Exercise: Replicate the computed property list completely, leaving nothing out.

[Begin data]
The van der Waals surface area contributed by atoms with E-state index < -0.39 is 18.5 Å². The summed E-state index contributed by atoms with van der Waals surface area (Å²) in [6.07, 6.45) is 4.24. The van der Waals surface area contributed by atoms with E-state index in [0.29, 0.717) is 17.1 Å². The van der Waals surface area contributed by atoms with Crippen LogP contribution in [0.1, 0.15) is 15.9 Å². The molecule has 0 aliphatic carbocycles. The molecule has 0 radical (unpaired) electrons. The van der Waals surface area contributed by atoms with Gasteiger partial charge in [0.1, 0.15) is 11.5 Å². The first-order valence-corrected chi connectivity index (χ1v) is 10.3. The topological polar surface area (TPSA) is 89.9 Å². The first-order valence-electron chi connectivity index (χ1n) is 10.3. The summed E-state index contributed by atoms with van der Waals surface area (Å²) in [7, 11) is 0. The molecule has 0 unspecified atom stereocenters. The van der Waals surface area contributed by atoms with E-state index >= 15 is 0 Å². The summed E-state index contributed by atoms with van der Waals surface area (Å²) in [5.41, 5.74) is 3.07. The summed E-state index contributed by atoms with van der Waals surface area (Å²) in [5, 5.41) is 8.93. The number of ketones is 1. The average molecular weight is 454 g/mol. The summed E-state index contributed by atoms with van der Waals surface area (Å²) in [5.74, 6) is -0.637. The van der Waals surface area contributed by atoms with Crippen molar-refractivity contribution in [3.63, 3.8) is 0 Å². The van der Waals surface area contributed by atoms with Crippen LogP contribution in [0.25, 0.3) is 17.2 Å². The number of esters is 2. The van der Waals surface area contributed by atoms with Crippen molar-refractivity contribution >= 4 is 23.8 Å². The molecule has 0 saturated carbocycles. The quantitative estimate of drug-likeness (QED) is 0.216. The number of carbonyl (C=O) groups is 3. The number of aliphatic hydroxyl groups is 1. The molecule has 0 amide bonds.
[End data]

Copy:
The van der Waals surface area contributed by atoms with E-state index < -0.39 is 18.5 Å². The summed E-state index contributed by atoms with van der Waals surface area (Å²) in [6.07, 6.45) is 4.24. The van der Waals surface area contributed by atoms with E-state index in [0.29, 0.717) is 17.1 Å². The van der Waals surface area contributed by atoms with Crippen LogP contribution in [0.1, 0.15) is 15.9 Å². The molecule has 0 aliphatic carbocycles. The molecule has 0 radical (unpaired) electrons. The van der Waals surface area contributed by atoms with Gasteiger partial charge in [0.1, 0.15) is 11.5 Å². The first-order valence-corrected chi connectivity index (χ1v) is 10.3. The topological polar surface area (TPSA) is 89.9 Å². The first-order valence-electron chi connectivity index (χ1n) is 10.3. The summed E-state index contributed by atoms with van der Waals surface area (Å²) in [7, 11) is 0. The molecule has 0 unspecified atom stereocenters. The van der Waals surface area contributed by atoms with E-state index >= 15 is 0 Å². The summed E-state index contributed by atoms with van der Waals surface area (Å²) in [5.41, 5.74) is 3.07. The summed E-state index contributed by atoms with van der Waals surface area (Å²) in [5, 5.41) is 8.93. The number of ketones is 1. The average molecular weight is 454 g/mol. The summed E-state index contributed by atoms with van der Waals surface area (Å²) in [5.74, 6) is -0.637. The van der Waals surface area contributed by atoms with Crippen molar-refractivity contribution in [3.63, 3.8) is 0 Å². The van der Waals surface area contributed by atoms with Crippen LogP contribution in [0.25, 0.3) is 17.2 Å². The number of esters is 2. The van der Waals surface area contributed by atoms with Crippen molar-refractivity contribution >= 4 is 23.8 Å². The molecule has 0 saturated carbocycles. The quantitative estimate of drug-likeness (QED) is 0.216. The number of carbonyl (C=O) groups is 3. The number of aliphatic hydroxyl groups is 1. The molecule has 0 amide bonds.